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This is a discussion on Education helpful for corrections nursing? in Correctional Nursing, part of Nursing Specialties ... I'm in my first year as a nurse. I work in a busy OR. I like it but I think I can do more,...by borntowearscrubsRN Nov 10, '11I'm in my first year as a nurse. I work in a busy OR. I like it but I think I can do more, especially intellectually. I'm a quick study and a responsible employee- my supervisors love me and consider me a rising star. I have at least another year in my contract, maybe 2. In that time, I may love it more than I do now, but I was interested in corrections nursing before graduating and I still am. Maybe it will be an option for a specialty change. My question now is- I have at least a year. Job/experience change is not feasible, but I do have college benefits leftover from the military. I started my BSN but honestly, I hate it. If they make BSNs manadator for nurses..well...I'll be looking for a new career. I think experience and attitude are worth a degree anyhow. But- is there some other degree that might help? I have been looking at health sciences but it doesn't look different from a BSN. What about corrections/criminal justice? Would that make me a slightly better candidate in lieu of my limited clinical skills transferrable from the OR?
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- Nov 11, '11 by Rob72Depends on what you're wanting to do. Outside of hard sciences, BS degrees are pretty much all BS, no different than the BSN.
I worked as a CO, and as an EMT, so I took a few CJ courses as fillers, during my nursing program. There are nurses in LE and Corrections, there are also LE and COs who are nurses, it just depends on what type of practice you want.
Going more into CJ, you will find your psych work the most valuable, but otherwise your nursing work won't be overly relevant.
You could possibly be on the TRT (Tactical Response Team) or whatever your facility calls it as an RN, which offers some variety. You could see about a degree in psychology or sociology, working as a counsellor or "social integration specialist".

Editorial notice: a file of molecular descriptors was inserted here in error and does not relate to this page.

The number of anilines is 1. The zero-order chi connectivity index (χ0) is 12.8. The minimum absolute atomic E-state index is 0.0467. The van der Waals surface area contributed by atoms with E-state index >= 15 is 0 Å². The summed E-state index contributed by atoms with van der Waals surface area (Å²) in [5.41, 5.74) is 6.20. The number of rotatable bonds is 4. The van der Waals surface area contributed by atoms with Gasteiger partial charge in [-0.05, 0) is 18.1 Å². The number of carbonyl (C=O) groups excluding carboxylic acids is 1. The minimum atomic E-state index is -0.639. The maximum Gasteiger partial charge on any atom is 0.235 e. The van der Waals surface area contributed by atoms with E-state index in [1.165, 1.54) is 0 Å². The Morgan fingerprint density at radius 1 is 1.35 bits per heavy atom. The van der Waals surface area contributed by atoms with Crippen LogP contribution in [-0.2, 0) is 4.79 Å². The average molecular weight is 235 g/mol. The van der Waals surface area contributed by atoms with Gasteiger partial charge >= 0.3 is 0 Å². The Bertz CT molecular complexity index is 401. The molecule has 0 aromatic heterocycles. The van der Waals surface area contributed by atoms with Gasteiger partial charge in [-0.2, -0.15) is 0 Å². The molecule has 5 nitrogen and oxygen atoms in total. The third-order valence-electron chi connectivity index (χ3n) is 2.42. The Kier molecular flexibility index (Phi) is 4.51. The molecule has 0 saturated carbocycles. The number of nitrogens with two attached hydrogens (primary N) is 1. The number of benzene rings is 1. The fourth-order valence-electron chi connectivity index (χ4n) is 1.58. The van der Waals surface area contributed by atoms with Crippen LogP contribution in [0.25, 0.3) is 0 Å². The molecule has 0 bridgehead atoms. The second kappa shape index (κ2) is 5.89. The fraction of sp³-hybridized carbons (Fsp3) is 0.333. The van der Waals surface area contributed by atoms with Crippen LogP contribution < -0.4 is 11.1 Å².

I know what you mean- I hate hoop jumping, taking courses that mean nothing to practical practice, but if you want to advance...
- Nov 11, '11 by katkonkRe: the BS degree, yes you should get one. I hear this all the time from people who do not want to put in the effort to get a degree. Attitude is important, but it doesn't matter what YOU think is important. It matters what the EMPLOYER thinks is important. And there is a reason why employers value a BS degree. Because it means you are more EDUCATED. They want people who are educated, and hopefully have more in-depth nursing training. A degree also means that you are much more likely to be able to move into managment, which you might want to do five or ten years down the road. The OR will do you no good if your goal is correctional nursing. Primary care and emergency care is where it's at. If you want to supplement your education to make yourself more valuable to a corrections unit, earn your EMT, and even much better earn a Paramedic license. If you do not want to pursue the degree, the paramedic license will open many doors. In fact, truthfully, more doors than a BSN probably. So, instead of putting your "extra" time to use studying in college, get on the ambulance and attend the Paramedic classes, and you should be much better prepared for corrections. Also, any advanced training in pharmacology you can get will serve you well when providing primary care for inmates. If you spend two years working in OR, you will begin to forget your pharmacology knowledge, and you will need every bit of it when working with inmates. As noted previously, psych, especially more abnormal psych helps as well. Knowing the psych meds, classes, what they are for, what they treat, etc. is very important.